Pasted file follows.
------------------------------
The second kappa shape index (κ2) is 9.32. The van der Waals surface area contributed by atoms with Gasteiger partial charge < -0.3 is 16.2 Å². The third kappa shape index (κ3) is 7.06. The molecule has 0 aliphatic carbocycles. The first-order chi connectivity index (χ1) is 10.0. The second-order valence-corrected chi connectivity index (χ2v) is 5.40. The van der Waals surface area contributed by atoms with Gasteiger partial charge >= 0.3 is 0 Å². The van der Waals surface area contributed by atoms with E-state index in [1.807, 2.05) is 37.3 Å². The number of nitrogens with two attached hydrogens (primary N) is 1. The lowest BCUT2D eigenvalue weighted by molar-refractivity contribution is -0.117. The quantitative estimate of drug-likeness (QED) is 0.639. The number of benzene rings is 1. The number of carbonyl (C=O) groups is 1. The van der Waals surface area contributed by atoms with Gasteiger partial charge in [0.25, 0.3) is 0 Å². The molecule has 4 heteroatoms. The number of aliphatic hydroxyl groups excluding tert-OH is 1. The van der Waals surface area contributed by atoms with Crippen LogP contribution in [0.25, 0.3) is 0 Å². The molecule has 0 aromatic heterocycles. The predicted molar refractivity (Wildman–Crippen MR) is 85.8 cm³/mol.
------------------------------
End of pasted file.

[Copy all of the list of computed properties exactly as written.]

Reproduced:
The second kappa shape index (κ2) is 9.32. The van der Waals surface area contributed by atoms with Gasteiger partial charge < -0.3 is 16.2 Å². The third kappa shape index (κ3) is 7.06. The molecule has 0 aliphatic carbocycles. The first-order chi connectivity index (χ1) is 10.0. The second-order valence-corrected chi connectivity index (χ2v) is 5.40. The van der Waals surface area contributed by atoms with Gasteiger partial charge >= 0.3 is 0 Å². The van der Waals surface area contributed by atoms with E-state index in [1.807, 2.05) is 37.3 Å². The number of nitrogens with two attached hydrogens (primary N) is 1. The lowest BCUT2D eigenvalue weighted by molar-refractivity contribution is -0.117. The quantitative estimate of drug-likeness (QED) is 0.639. The number of benzene rings is 1. The number of carbonyl (C=O) groups is 1. The van der Waals surface area contributed by atoms with Gasteiger partial charge in [0.25, 0.3) is 0 Å². The molecule has 4 heteroatoms. The number of aliphatic hydroxyl groups excluding tert-OH is 1. The van der Waals surface area contributed by atoms with Crippen LogP contribution in [0.25, 0.3) is 0 Å². The molecule has 0 aromatic heterocycles. The predicted molar refractivity (Wildman–Crippen MR) is 85.8 cm³/mol.